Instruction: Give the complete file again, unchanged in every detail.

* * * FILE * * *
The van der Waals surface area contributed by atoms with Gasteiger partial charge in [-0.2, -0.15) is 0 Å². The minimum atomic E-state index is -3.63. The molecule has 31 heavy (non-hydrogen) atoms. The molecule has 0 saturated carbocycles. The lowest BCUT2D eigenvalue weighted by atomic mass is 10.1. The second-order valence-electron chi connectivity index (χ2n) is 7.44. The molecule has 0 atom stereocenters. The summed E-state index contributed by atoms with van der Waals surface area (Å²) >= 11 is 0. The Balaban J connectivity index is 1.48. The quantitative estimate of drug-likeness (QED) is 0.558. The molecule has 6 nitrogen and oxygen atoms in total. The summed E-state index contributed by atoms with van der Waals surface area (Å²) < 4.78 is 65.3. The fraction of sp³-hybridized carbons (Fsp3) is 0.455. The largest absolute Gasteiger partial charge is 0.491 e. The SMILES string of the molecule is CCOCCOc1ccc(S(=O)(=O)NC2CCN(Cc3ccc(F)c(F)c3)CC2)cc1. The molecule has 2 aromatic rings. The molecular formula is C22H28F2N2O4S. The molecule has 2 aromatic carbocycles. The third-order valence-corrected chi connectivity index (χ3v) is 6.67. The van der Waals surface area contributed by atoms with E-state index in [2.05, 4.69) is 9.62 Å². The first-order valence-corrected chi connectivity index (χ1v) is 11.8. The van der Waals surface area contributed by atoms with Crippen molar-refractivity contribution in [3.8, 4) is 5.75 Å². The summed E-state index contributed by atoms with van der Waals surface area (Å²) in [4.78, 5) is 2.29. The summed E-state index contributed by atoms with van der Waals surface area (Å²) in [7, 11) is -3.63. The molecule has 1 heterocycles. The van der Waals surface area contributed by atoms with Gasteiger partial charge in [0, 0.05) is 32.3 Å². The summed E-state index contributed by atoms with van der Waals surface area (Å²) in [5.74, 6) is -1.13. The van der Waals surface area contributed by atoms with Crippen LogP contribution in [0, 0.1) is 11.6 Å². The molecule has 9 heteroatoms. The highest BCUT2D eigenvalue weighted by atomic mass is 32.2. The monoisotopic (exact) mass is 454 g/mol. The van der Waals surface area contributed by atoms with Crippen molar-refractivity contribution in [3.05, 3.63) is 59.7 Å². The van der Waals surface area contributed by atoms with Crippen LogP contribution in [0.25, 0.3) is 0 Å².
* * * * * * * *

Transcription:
The van der Waals surface area contributed by atoms with Gasteiger partial charge in [-0.2, -0.15) is 0 Å². The minimum atomic E-state index is -3.63. The molecule has 31 heavy (non-hydrogen) atoms. The molecule has 0 saturated carbocycles. The lowest BCUT2D eigenvalue weighted by atomic mass is 10.1. The second-order valence-electron chi connectivity index (χ2n) is 7.44. The molecule has 0 atom stereocenters. The summed E-state index contributed by atoms with van der Waals surface area (Å²) >= 11 is 0. The Balaban J connectivity index is 1.48. The quantitative estimate of drug-likeness (QED) is 0.558. The molecule has 6 nitrogen and oxygen atoms in total. The summed E-state index contributed by atoms with van der Waals surface area (Å²) < 4.78 is 65.3. The fraction of sp³-hybridized carbons (Fsp3) is 0.455. The largest absolute Gasteiger partial charge is 0.491 e. The SMILES string of the molecule is CCOCCOc1ccc(S(=O)(=O)NC2CCN(Cc3ccc(F)c(F)c3)CC2)cc1. The molecule has 2 aromatic rings. The molecular formula is C22H28F2N2O4S. The molecule has 2 aromatic carbocycles. The third-order valence-corrected chi connectivity index (χ3v) is 6.67. The van der Waals surface area contributed by atoms with E-state index in [2.05, 4.69) is 9.62 Å². The first-order valence-corrected chi connectivity index (χ1v) is 11.8. The van der Waals surface area contributed by atoms with Crippen molar-refractivity contribution in [3.8, 4) is 5.75 Å². The summed E-state index contributed by atoms with van der Waals surface area (Å²) in [4.78, 5) is 2.29. The summed E-state index contributed by atoms with van der Waals surface area (Å²) in [7, 11) is -3.63. The molecule has 1 heterocycles. The van der Waals surface area contributed by atoms with Gasteiger partial charge in [0, 0.05) is 32.3 Å². The summed E-state index contributed by atoms with van der Waals surface area (Å²) in [5.74, 6) is -1.13. The van der Waals surface area contributed by atoms with Crippen LogP contribution in [0, 0.1) is 11.6 Å². The molecule has 9 heteroatoms. The highest BCUT2D eigenvalue weighted by atomic mass is 32.2. The monoisotopic (exact) mass is 454 g/mol. The van der Waals surface area contributed by atoms with Crippen molar-refractivity contribution in [3.05, 3.63) is 59.7 Å². The van der Waals surface area contributed by atoms with Crippen LogP contribution in [0.25, 0.3) is 0 Å².